In the U.S., hypertension (HTN) accounts for more cardiovascular disease (CVD)-related deaths than any other modifiable CVD risk factor, second only to cigarette smoking as a preventable cause of death for any reason. Based on recently updated clinical classifications, the US prevalence of HTN is 46%. Importantly, non- pharmacological treatment rather than antihypertensive medication is recommended for most adults who have HTN based on the new classifications (i.e., those not previously classified as HTN). Lifestyle interventions such as regular exercise are considered a first-line preventative against the development of HTN and in the treatment of diagnosed HTN. Epidemiological studies have demonstrated an inverse relationship between physical activity and physical fitness and level of blood pressure and HTN. Unfortunately, the vast majority of people are reticent to initiate exercise training and compliance in exercise training regimens that meet the minimum standards are extremely low. Additionally, some patient groups are not able to perform exercise due to a number of limitations or are not able to obtain the full benefits of exercise to reduce CVD risk. Thus, alternative non-pharmacological options to lower blood pressure and improve CVD risk are critically needed. Heat therapy, in the form of hot bath or sauna, is an ancient practice that has recently regained attention in the prevention and treatment of CVD. A recent 20+year prospective cohort study from Finland, where sauna use is extremely common and part of the culture, has demonstrated that regular sauna use was associated with reduced risk of developing HTN, which may explain in part the reduced rates of all-cause cardiovascular deaths with regular sauna use previously reported in the larger cohort. To date, there have been no clinical trials in humans to determine whether heat therapy is an effective treatment to reduce blood pressure in those with HTN. As such, we propose a clinical trial to determine whether heat therapy can effectively reduce blood pressure in HTN. We will compare the blood pressure reductions following heat therapy to standard exercise training. We hypothesize that 30 sessions of passive heat therapy using hot water immersion over 8-10 weeks will improve blood pressure in HTN individuals to a greater extent than exercise. In addition, we will evaluate clinical measures, key vascular and autonomic biomarkers of HTN, and cardiovascular health risk before and following heat therapy and exercise training. We further hypothesize that heat therapy will increase vascular compliance, lower sympathetic outflow, and improve endothelial function in individuals with HTN. Lastly, we will determine whether the acute decreases in blood pressure following a heat therapy session or exercise test will predict the sustained reduction in resting blood pressures following heat therapy treatment or exercise training in HTN subjects. These findings would provide significant predictive information beyond baseline resting blood pressures. Demonstrating that heat therapy can be used as a novel treatment for essential HTN is timely and important as there is a clear need for alternatives to exercise training and pharmacological approaches.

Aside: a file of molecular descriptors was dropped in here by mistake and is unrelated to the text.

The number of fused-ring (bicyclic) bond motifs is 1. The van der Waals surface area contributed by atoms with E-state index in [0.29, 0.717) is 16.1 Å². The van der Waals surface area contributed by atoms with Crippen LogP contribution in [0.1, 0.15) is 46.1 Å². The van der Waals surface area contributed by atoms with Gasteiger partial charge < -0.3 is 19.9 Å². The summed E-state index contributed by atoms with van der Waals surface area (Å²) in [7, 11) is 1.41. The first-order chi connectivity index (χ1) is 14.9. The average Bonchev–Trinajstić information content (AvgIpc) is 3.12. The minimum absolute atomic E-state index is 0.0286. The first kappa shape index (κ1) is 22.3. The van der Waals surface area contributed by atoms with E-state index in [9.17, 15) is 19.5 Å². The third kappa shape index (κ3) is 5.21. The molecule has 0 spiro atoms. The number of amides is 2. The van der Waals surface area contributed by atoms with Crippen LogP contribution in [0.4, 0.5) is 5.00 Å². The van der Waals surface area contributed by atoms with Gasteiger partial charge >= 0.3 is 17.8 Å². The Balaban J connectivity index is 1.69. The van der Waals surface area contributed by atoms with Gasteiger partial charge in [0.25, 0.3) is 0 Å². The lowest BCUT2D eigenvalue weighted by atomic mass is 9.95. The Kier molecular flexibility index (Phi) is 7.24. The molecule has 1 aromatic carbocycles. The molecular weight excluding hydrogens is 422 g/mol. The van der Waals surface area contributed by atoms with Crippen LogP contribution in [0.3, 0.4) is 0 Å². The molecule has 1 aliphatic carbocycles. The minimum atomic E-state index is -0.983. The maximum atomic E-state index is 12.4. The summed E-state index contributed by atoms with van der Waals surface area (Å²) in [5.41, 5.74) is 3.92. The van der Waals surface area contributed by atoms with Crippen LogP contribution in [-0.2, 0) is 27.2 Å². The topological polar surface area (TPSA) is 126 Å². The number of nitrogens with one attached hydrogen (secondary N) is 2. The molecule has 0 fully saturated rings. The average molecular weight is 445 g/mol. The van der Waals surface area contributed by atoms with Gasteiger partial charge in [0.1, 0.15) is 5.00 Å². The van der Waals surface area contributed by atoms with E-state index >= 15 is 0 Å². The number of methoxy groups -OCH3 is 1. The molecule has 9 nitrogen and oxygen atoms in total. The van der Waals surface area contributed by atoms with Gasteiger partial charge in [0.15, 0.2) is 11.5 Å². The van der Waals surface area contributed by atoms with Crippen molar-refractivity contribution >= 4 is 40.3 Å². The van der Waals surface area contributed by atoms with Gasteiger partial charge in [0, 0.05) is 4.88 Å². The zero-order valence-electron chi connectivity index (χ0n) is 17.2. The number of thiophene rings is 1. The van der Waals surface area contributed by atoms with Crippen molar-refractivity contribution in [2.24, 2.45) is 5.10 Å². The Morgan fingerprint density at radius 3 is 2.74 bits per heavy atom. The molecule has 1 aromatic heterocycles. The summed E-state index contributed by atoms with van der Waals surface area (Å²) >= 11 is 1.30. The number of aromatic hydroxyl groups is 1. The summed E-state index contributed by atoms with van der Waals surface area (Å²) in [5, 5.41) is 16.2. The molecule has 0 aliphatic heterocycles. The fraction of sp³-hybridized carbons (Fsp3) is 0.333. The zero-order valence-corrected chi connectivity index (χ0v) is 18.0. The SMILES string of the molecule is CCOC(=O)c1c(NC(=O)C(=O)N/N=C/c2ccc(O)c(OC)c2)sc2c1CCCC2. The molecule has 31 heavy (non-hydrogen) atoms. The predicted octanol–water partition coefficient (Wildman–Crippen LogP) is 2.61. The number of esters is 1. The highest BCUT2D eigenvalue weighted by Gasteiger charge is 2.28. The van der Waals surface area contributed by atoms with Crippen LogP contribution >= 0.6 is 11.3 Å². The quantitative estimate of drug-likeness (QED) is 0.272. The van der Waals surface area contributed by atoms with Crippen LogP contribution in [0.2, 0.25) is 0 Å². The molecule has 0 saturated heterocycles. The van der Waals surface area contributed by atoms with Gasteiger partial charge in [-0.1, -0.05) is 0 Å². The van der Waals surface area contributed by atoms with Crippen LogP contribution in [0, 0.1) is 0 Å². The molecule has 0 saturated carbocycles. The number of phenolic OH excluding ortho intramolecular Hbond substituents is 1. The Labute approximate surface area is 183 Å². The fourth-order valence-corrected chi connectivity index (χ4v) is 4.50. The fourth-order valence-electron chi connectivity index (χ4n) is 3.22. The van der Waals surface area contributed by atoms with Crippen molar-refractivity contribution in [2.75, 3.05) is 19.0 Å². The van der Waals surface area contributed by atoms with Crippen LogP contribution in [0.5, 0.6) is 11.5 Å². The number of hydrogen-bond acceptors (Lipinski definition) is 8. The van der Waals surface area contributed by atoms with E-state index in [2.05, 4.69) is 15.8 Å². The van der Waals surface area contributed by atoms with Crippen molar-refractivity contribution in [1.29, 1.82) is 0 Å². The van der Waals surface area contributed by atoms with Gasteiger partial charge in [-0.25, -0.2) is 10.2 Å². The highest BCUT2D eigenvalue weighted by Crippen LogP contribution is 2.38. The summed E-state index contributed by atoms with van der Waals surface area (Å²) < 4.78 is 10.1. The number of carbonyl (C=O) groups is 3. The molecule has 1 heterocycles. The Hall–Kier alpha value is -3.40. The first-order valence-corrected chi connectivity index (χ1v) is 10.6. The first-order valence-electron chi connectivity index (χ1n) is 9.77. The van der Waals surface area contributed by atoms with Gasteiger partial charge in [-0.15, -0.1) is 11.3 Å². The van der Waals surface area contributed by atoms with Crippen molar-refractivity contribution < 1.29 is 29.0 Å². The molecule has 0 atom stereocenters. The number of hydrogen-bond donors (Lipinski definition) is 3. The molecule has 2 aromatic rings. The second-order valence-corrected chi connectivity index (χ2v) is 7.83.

Exercise is an important strategy to prevent and treat hypertension in the general population; however, many individuals are reticent to initiate exercise training or have poor compliance. Others have minimal or no blood pressure reductions with exercise training. The proposed research will test the efficacy of an alternative to exercise training, heat therapy, in the treatment of hypertension.